First, you can dig up analyst reports from number crunchers like IDC and Gartner Dataquest. If you are three guys in a garage you probably don't have $25,000 to buy a report from IDC, so you probably need to creatively scrounge around and get a few of the relevant numbers that the analyst firm does make public.
So assuming you do find the market sizing data from an IDC that you think may be relevant to your product, my advice is to be highly skeptical of the data and don't use it as the sole justification for the size of market you want to go after. Frankly, most VCs and folks who have been in the industry a while are highly skeptical of analyst market sizing reports. I recall when I was at NetIQ, an industry analyst published a market share report which showed one of our competitors having X% market share of the $Y million Windows management market that we played in. The problem was that the competitor was a public company, and X times Y was greater than their published revenue. Guy Kawasaki lists usage of analyst market share data as one of his top 10 lies an entrepreneur tells a VC when he says: "Every entrepreneur has a few slides about how the market potential for his segment is tens of billions. It doesn't matter if the product is bar mitzvah planning software or 802.11 chip sets. Venture capitalists don't believe this type of forecast because it's the fifth one of this magnitude that they've heard that day. Entrepreneurs would do themselves a favor by simply removing any reference to market size estimates from consulting firms."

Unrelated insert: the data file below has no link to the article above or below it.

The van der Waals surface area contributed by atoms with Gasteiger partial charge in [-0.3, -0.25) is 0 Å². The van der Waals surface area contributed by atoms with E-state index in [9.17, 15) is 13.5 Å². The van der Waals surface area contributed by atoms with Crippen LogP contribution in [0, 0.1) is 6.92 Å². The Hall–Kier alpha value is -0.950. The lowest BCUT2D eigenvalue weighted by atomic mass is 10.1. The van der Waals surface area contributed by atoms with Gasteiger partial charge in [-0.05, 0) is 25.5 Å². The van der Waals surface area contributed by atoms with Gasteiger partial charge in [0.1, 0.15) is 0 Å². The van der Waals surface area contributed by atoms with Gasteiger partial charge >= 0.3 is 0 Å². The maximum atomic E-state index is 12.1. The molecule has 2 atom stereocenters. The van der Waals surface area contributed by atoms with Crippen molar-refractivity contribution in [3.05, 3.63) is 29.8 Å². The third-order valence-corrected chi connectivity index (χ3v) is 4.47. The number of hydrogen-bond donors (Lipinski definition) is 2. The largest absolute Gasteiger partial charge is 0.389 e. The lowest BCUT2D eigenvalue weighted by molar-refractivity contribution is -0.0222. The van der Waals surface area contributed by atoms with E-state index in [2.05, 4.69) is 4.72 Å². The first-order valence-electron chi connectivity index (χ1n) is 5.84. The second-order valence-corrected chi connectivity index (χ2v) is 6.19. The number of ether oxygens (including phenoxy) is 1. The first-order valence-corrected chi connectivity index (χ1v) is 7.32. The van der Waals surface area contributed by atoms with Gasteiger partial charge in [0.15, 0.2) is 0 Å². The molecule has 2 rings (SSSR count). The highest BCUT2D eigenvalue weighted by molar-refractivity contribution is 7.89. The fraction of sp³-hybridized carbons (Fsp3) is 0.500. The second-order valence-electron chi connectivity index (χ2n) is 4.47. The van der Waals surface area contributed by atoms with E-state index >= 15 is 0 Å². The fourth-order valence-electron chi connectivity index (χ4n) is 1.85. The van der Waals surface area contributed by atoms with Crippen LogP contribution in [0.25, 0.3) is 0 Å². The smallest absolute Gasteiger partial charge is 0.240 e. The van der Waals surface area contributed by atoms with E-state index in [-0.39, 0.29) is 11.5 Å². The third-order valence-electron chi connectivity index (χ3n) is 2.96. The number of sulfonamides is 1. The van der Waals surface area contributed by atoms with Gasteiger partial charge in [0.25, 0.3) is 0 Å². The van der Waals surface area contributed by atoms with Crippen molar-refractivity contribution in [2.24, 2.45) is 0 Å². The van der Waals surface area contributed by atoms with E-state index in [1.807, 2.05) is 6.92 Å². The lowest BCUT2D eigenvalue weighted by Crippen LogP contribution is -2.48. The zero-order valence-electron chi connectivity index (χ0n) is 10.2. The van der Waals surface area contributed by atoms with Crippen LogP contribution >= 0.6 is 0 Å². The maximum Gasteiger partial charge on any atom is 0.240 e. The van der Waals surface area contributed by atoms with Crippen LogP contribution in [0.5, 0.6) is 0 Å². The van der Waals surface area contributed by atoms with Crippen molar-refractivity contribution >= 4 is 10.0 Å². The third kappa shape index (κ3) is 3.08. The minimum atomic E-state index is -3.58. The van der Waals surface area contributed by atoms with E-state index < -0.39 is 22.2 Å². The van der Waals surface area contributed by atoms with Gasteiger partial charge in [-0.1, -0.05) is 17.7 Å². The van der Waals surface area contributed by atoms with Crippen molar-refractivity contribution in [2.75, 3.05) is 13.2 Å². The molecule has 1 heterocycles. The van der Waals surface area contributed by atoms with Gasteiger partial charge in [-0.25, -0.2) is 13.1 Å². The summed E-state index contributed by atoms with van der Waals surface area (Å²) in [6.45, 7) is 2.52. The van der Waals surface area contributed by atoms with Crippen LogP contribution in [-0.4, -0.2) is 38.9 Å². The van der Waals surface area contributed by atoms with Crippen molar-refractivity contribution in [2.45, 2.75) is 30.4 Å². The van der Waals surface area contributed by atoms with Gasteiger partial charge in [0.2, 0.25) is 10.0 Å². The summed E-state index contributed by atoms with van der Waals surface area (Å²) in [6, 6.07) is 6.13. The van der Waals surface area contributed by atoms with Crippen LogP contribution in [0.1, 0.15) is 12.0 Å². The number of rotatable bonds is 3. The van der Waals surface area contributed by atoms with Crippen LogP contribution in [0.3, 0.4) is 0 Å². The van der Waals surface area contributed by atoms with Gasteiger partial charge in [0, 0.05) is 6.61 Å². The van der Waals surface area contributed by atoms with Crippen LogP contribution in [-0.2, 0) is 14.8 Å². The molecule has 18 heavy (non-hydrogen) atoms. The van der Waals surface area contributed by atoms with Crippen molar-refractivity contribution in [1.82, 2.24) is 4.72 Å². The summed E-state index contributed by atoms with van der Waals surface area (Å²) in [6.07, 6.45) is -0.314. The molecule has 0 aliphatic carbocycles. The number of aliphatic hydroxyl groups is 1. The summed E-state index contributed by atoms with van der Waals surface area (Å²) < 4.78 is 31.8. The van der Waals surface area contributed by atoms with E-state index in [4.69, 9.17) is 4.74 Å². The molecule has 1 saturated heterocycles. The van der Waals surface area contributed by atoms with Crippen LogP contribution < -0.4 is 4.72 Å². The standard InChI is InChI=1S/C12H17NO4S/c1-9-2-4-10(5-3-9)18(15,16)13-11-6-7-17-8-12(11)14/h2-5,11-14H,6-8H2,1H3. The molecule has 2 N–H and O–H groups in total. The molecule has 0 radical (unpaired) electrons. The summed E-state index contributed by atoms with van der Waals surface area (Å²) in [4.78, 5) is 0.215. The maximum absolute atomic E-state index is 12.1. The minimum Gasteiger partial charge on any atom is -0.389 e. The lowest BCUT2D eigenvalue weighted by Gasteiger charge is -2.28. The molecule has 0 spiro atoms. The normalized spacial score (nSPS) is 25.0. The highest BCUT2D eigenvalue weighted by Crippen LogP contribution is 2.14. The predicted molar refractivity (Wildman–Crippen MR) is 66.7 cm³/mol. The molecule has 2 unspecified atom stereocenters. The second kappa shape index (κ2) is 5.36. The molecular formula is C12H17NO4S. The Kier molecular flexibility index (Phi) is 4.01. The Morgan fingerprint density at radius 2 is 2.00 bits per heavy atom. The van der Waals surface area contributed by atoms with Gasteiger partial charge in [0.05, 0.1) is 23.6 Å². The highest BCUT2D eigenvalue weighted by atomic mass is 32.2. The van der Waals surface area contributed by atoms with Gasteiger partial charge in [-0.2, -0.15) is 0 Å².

Relying on market data from a high-level analyst firm also lulls you into a sense that you are playing in a large market and, oh boy, if you just get one percent you will be rich, etc. The reality is that your initial product will only play in a small subset of the market that has been identified by the analyst, and they are unlikely to have that level of granular market data. I have seen startups pitch that they are part of the $7 billion per year systems management market, but in reality the market is probably only half that (factoring analyst data inflation), and they may only offer, say, a job scheduling product, which is only about 10% of the uber-systems management market, and their product only works on, say, Windows and Linux, while a huge chunk of that particular market is on the mainframe. So $7 billion becomes $175 million real quick if you peel back the numbers, and it will take four years and four versions to be able to fully participate in just that $175 million market.
The second way to do due diligence on your product's potential market size is to analyze your potential attachment rate to the various units being shipped in the future and out there already that your solution attaches to. Infrastructure software tends to attach to a specific hardware and/or software platform - for example, an archiving solution for Microsoft Exchange - so you can figure out how many units have shipped over the last few years and what are the projected number of shipments over the next 1-2 years to calculate the total of units you can possibly attach to. At Centrify we attach to UNIX, Linux and Mac systems, as well as J2EE web servers and other platforms such as Oracle and DB2, so I spent a lot of time trying to get shipment statistics as part of my own due diligence on the market prior to forming Centrify.